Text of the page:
Reformation Wars

Reformation Wars April 1, 2019

Detail of “Luther hammers his 95 theses to the door” by Ferdinand Pauwels (1830-1904). Public domain

By James A. Haught

This is the fifth segment of a nine-part series on religious horrors, cruelties, atrocities and tragedies of all types.

Rampant corruption and greed in the medieval church triggered the Reformation, which spawned a bloodbath of Catholic-Protestant wars.

A preliminary rebellion erupted in the 1400s when Czech priest John Hus protested the sale of indulgences (paid forgiveness for sins) and denounced Vatican immorality. He drew followers, some of whom were executed. Hus was excommunicated and exiled, but he persisted. An emperor gave him safe passage to present his grievances at the 1415 Council of Constance – where he was seized and executed. This caused the Hussite Wars, with papal armies repeatedly engaging Hus followers until they were crushed.

Martin Luther’s historic revolt began in 1517 when he nailed his 95 protests to a church door – unleashing a century of holy slaughter. The first outbreak was the Peasants War in which hymn-singing amateur soldiers were decimated by trained legions.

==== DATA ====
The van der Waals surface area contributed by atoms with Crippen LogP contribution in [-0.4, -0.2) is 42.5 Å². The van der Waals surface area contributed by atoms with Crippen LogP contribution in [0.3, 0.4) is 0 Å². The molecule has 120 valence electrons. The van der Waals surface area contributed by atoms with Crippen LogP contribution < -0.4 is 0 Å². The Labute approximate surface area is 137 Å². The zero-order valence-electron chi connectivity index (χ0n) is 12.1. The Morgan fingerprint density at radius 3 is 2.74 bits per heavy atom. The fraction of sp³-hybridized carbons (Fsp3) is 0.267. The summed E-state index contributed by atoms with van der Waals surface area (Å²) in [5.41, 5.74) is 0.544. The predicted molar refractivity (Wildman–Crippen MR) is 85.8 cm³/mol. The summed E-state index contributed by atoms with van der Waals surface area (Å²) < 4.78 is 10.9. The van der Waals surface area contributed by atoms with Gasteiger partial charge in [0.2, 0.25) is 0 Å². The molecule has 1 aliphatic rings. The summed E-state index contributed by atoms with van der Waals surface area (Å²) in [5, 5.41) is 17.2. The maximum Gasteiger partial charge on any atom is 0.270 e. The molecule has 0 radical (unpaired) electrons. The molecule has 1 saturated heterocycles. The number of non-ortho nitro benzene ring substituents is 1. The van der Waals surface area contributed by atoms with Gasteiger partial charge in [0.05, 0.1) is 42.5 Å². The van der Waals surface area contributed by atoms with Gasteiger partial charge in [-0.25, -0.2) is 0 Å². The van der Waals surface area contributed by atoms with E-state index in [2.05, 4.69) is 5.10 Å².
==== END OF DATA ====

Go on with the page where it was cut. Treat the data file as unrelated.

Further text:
In Switzerland, Protestant Ulrich Zwingli led a revolt against Catholic cantons. Zwingli was killed, and Switzerland turned Protestant.

In Germany, Lutheran princes formed an alliance, and Holy Roman Emperor Charles V sent Catholic armies to annihilate the Protestants. He lost, and was forced to accept the 1555 Peace of Augsburg, which allowed 300 local rulers to choose whether their districts would be Catholic or Protestant.

In Spain and Italy, the Holy Inquisition ferreted out secret Protestants and burned them.

In France, Catholic King Henry II created a heresy court to find and burn Protestant Huguenots. Religious warfare erupted, then subsided, then erupted again – eight separate times. After the third war, ruler Catherine de Medici sought to end the horror by marrying her Catholic daughter to a young Huguenot prince. But when Huguenots came to Paris for the wedding, they were massacred at night on Aug. 24, 1572 – St. Bartholomew’s Day – in a surprise attack. The Huguenot leader’s head was sent to Rome, where Pope Gregory XIII received it joyfully. The pope struck a medal celebrating the Catholic victory.

Thousands of Huguenots fled France. One group settled at what is now St. Augustine, Florida. A Spanish fleet found them in 1565 and killed nearly all, posting a sign saying the settlers were executed “not as Frenchmen but as Lutherans.”

In the Low Countries, Protestantism grew, but Catholic ruler Philip II of Spain sent armies to exterminate it. Protestants rebelled and burned 400 Catholic churches. After a decade of killing, they finally won independence in northern provinces.

England’s Protestantism was different, because Henry VIII broke with Rome to gain a right to divorce. His Anglican Church ruled – until his daughter, “Bloody Mary,” gained the throne and unleashed a wave of executions to force England back to Catholicism. Her burnings of Protestants sickened most English, turning them bitterly against Rome.